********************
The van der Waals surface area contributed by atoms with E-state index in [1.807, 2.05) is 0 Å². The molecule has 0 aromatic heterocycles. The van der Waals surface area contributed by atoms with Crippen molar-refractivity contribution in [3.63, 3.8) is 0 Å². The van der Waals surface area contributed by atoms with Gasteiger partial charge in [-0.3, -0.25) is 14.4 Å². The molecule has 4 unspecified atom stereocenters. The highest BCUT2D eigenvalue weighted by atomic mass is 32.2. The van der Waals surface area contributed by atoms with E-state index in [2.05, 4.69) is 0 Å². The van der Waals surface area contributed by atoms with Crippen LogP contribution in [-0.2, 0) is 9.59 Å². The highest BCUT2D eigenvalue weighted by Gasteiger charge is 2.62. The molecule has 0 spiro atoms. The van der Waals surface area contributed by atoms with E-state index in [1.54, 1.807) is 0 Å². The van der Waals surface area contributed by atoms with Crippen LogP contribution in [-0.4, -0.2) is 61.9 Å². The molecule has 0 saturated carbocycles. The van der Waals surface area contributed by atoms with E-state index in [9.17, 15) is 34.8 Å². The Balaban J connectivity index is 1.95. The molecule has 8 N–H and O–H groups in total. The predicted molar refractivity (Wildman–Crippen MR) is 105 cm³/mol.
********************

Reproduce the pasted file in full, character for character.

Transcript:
The van der Waals surface area contributed by atoms with E-state index in [1.807, 2.05) is 0 Å². The molecule has 0 aromatic heterocycles. The van der Waals surface area contributed by atoms with Crippen molar-refractivity contribution in [3.63, 3.8) is 0 Å². The van der Waals surface area contributed by atoms with Gasteiger partial charge in [-0.3, -0.25) is 14.4 Å². The molecule has 4 unspecified atom stereocenters. The highest BCUT2D eigenvalue weighted by atomic mass is 32.2. The van der Waals surface area contributed by atoms with E-state index in [2.05, 4.69) is 0 Å². The van der Waals surface area contributed by atoms with Crippen LogP contribution in [-0.2, 0) is 9.59 Å². The highest BCUT2D eigenvalue weighted by Gasteiger charge is 2.62. The molecule has 0 spiro atoms. The van der Waals surface area contributed by atoms with E-state index in [1.54, 1.807) is 0 Å². The van der Waals surface area contributed by atoms with Crippen LogP contribution in [-0.4, -0.2) is 61.9 Å². The molecule has 0 saturated carbocycles. The van der Waals surface area contributed by atoms with E-state index in [9.17, 15) is 34.8 Å². The Balaban J connectivity index is 1.95. The molecule has 8 N–H and O–H groups in total. The predicted molar refractivity (Wildman–Crippen MR) is 105 cm³/mol.